The Expert in Baby Boomer Travel

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Alaska cruises

 Cologne Cathedral on Rhine River at night -- but watch for water levels. Photo by Dennis Cox/WorldViews

Cologne Cathedral on Rhine River at night — but watch for water levels. Photo by Dennis Cox/WorldViews

What are the best seasons to travel?

I’m tempted to answer that FAQ with a one-word answer: Anytime. You’ll almost always find something positive in any trip, even if it rains every day.

But that’s the easy way out. A lot depends on where you’re going and what your specific interests are in that place. And a few destinations are limited to one particular season of the year.

Weather is often — though not always — the key factor.

A trip to Finland in summer, for instance, is very different than a trip to Finland in winter. Both have their charms — as do the fall and spring seasons there, for that matter. But you might as well be traveling to two different countries in  the Finnish July and January.

Most travelers… Continue reading

Repositioning cruises can be some of the best bargains at sea. Photo by Clark Norton

Repositioning cruises can be some of the best bargains at sea. Photo by Clark Norton

Note to readers: Today’s post is an updated version of a previous post on increasingly popular repositioning cruises, which generally represent excellent value and will sail this spring, largely in March and April:

Every spring, a number of ocean-going cruise ships leave the warmer areas of the world — say, the Caribbean, South America, or Hawaii — to travel to other regions (such as Europe, Canada, or Alaska), to take advantage of the more seasonable weather in the latter spots.

In the fall, usually around October or November, the vessels reverse this pattern, traveling from the cooler climes to warmer waters.

These are called repositioning cruises (repo cruises for short), and they tend to be longer — sometimes quite a bit longer — than typical cruises.

The cruise lines don’t want to run… Continue reading

Mendenhall Glacier, Juneau. Photo by Clark Norton

Mendenhall Glacier, Juneau. Photo by Clark Norton

No matter where you go in Alaska, you’re guaranteed to see sights you’ll see nowhere else in the United States.

But the way you see them – the vantage point and the experience – can vary greatly, depending largely on which type of ship you choose, particularly its size.

Alaska cruise ships range from small yachts that carry a dozen passengers to mega-ships capable of hauling 2,500 people or more. For many cruisers, the larger ships — operated by Carnival, Celebrity, Norwegian, Holland America, Princess, Disney, and Royal Caribbean cruise lines — have a lot to recommend. (Disney, by the way, is geared toward adults as well as kids.)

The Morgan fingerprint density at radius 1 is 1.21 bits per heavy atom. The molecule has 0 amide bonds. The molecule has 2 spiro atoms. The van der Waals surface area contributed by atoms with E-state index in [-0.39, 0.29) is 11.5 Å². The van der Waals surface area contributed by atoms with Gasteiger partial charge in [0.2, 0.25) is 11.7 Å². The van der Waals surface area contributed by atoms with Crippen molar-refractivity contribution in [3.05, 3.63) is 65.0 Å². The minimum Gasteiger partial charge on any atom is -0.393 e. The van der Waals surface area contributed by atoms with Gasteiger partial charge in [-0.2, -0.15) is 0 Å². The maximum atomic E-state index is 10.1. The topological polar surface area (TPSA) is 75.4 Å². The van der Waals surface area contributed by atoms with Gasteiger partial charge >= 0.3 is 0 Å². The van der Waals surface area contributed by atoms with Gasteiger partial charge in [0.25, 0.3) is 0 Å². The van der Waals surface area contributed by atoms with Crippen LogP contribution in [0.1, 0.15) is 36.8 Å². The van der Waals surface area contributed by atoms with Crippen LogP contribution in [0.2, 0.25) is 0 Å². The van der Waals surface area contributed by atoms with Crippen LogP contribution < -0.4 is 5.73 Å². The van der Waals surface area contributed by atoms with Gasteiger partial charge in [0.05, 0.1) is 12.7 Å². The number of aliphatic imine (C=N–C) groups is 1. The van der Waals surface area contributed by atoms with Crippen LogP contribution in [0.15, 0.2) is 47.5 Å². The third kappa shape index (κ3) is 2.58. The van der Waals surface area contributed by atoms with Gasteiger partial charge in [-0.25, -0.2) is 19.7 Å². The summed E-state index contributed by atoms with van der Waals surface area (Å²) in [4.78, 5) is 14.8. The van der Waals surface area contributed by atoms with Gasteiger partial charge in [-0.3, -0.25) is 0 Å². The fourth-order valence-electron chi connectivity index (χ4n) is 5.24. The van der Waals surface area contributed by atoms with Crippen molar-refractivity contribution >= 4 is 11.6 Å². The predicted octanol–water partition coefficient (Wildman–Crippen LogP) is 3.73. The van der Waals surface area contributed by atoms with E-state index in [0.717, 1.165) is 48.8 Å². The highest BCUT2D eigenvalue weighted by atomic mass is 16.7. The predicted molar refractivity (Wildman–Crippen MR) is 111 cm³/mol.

Averaging around 2,000 passengers, they’re geared toward satisfying a wide variety of tastes — visiting the most popular ports and serving up near-round-the-clock food and entertainment — and are loaded with abundant shipboard… Continue reading

An iceberg in Tracy Arm, Alaska -- great for summetime viewing. Photo by Catharine Norton

An iceberg in Tracy Arm, Alaska — great for summetime viewing. Photo by Catharine Norton

Yes, I know it’s getting cold and snowy in many parts of the country, and Alaska may seem an odd choice when contemplating future travels during the post-holiday doldrums, especially when it’s sleeting outside.

But it’s not too early to begin planning your summertime Alaska vacation, which for most people involves a cruise and perhaps a land tour before or after the shipboard experience.

Generally speaking, to be assured of securing space on the ship you want and the type of cabin you prefer, it’s wise to book an Alaska cruise in January or February (especially if you require family-sized cabins in mid-summer, popular with multi-generational groups).

Last-minute discounts that are often available for other cruise destinations are harder to come by in Alaska. The reason is that high demand, combined with a short season… Continue reading

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According to government and private surveys:

  • Leading-edge baby boomers (born between 1946 and 1955) and seniors account for four out of every five dollars spent on luxury travel today.
  • Roughly half the consumer spending money in the U.S.--more than $2 trillion--is in the hands of leading-edge baby boomers and seniors.
  • Baby boomers (born 1946-1964) travel more than any other age group.
  • When asked what they would most like to spend their money on, baby boomers answered “travel” more than any other category, including improving their health or finances.

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